Speaking of younger students, the Angry Asian Man Blog highlighted two remarkable high school scientists: Angela Zhang, who won a $100,000 scholarship for her innovative cancer research and Li Boynton, who was invited to sit in with Michelle Obama during the President’s State of the Union Address.

Just for fun, why not teach your students about the science behind the wok? Or how about an entertaining discussion on Asian earwax?

For college students and those who are of drinking age, you can discuss the biology behind the “Asian Flush”, which may be caused by riceAmasian offers both the most specific and the most entertaining scientific approach to the “Asian Glow” (or the “Asian Flush”) resulting from the buildup of acetaldehyde. He also discusses the emasculation of Asian American men in popular culture and provides the perfect mix of humor and science to illustrate his points.

Amasian provides a scientific approach to the “Asian Glow” and also uses humor to illustrate his findings

Why not teach about all of the Asian-Americans who won a Nobel Prize? You could start by focusing on Steven Chu, a quantum mechanic who won the Nobel Prize in Physics in 1997.

Here is a list of several other notable Asian-Pacific researchers and their fields:

Nobel Prize Winners in Physics
Subrahmanyan Chandrasekhar
Steven Chu
Chen Ning Yang
Tsung Dao Lee
Samuel Chao Chung Ting

Nuclear physicist (experiments proved Lee/Yang theory)
Chien-shiung Wu

Nobel laureates in medicine
Har Gobind Khorana
Susumu Tonegawa

AIDS researchers
Flossie Wong-Staal
David Da-i Ho

Information Specialist in Computer Security
Tsutomo Shimomura

Expert on Superconductivity Technology
Paul Ching-wu Chu

Sickle-Cell Disease Researcher
Constance Tom Noguchi

Stay Tuned and Keep Blogging!

Thanks for reading. Special thanks to Dr. Danielle Lee of The Urban Scientist and Dr. Alberto Roca of MinorityPostdoc.org for contributing materials to this month’s edition.  The next Diversity in Science Carnival in June will honor Pride Month. Stay tuned for the next host…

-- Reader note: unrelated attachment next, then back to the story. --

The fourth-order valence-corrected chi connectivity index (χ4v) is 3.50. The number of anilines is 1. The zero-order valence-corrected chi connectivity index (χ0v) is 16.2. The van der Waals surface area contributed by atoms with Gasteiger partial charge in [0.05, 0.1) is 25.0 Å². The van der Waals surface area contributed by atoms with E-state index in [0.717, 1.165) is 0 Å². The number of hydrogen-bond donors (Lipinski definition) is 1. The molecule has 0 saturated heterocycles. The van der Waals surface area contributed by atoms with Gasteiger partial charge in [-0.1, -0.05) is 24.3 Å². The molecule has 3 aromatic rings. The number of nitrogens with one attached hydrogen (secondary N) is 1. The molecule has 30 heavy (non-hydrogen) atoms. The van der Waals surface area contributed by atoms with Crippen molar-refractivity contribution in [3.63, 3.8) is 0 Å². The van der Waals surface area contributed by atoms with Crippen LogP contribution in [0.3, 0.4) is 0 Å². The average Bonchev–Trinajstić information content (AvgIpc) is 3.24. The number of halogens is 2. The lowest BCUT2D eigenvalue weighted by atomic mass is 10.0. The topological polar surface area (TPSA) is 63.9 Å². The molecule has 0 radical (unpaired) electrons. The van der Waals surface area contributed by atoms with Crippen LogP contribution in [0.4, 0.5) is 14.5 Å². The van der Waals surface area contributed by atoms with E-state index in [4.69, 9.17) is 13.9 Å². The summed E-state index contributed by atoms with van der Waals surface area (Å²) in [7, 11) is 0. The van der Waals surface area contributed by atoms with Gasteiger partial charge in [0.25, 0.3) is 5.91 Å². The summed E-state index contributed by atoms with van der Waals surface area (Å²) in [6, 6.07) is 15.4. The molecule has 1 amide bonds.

Sabrina Bonaparte is a PhD student in Sociology at the University of Washington (for one more week!) She is the manager of the UW SACNAS Student Chapter blog.  

Guest Blog: Teaching to Young Students about Plasma Science and Rocket Science

In an age where everything is becoming more and more technologically driven, a stronger emphasis has been placed on increasing the Science, Technology, Engineering, and Mathematics (STEM) workforce so that the US can continue to compete globally. As a result, STEM education is gaining more traction within educational circles. These are all positive developments. I still believe that there should be even more emphasis placed on empowering our youth in early childhood education to understand the importance of STEM. These students are highly impressionable without rigid ideologies. These young students are already scientists. They are fearless with a willingness to question everything and everyone. More importantly, we as citizenry can and must educate them so that they find their own voices with the willingness to innovate and critically think early on.

Since I strongly believe in the importance of STEM education, I had the opportunity to represent UW SACNAS and the University of Washington as I taught to young students about plasma science and rocket science. My outreach efforts were conducted at the Denise Louie Education Center, the Concord YMCA, and the Center for Linguistic and Cultural Democracy.

Denise Louie Education Center (DLEC): April 3, 2012